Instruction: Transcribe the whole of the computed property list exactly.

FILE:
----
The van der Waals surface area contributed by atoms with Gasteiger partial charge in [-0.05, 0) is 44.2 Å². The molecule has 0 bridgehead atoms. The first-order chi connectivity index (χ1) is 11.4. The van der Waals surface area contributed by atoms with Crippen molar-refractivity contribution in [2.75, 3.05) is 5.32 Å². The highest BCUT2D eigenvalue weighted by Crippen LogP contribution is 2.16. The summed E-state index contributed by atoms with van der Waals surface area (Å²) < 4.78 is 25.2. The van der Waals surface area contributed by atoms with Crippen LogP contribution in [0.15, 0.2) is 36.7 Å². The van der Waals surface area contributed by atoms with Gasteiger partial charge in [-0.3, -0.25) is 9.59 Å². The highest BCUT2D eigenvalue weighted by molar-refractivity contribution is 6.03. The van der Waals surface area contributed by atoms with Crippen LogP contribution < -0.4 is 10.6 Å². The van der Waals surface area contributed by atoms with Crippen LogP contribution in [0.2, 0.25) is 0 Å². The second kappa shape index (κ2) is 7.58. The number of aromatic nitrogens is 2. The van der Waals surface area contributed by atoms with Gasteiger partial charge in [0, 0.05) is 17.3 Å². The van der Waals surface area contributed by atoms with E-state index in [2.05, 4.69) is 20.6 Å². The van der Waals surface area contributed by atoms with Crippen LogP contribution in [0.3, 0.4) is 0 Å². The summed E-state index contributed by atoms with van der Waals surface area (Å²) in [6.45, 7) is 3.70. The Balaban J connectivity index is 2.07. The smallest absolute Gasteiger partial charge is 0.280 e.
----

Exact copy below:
The van der Waals surface area contributed by atoms with Gasteiger partial charge in [-0.05, 0) is 44.2 Å². The molecule has 0 bridgehead atoms. The first-order chi connectivity index (χ1) is 11.4. The van der Waals surface area contributed by atoms with Crippen molar-refractivity contribution in [2.75, 3.05) is 5.32 Å². The highest BCUT2D eigenvalue weighted by Crippen LogP contribution is 2.16. The summed E-state index contributed by atoms with van der Waals surface area (Å²) < 4.78 is 25.2. The van der Waals surface area contributed by atoms with Crippen LogP contribution in [0.15, 0.2) is 36.7 Å². The van der Waals surface area contributed by atoms with Gasteiger partial charge in [-0.3, -0.25) is 9.59 Å². The highest BCUT2D eigenvalue weighted by molar-refractivity contribution is 6.03. The van der Waals surface area contributed by atoms with Crippen LogP contribution < -0.4 is 10.6 Å². The van der Waals surface area contributed by atoms with Crippen LogP contribution in [0.2, 0.25) is 0 Å². The second kappa shape index (κ2) is 7.58. The number of aromatic nitrogens is 2. The van der Waals surface area contributed by atoms with Gasteiger partial charge in [0, 0.05) is 17.3 Å². The van der Waals surface area contributed by atoms with E-state index in [2.05, 4.69) is 20.6 Å². The van der Waals surface area contributed by atoms with Crippen LogP contribution in [0.3, 0.4) is 0 Å². The summed E-state index contributed by atoms with van der Waals surface area (Å²) in [6.45, 7) is 3.70. The Balaban J connectivity index is 2.07. The smallest absolute Gasteiger partial charge is 0.280 e.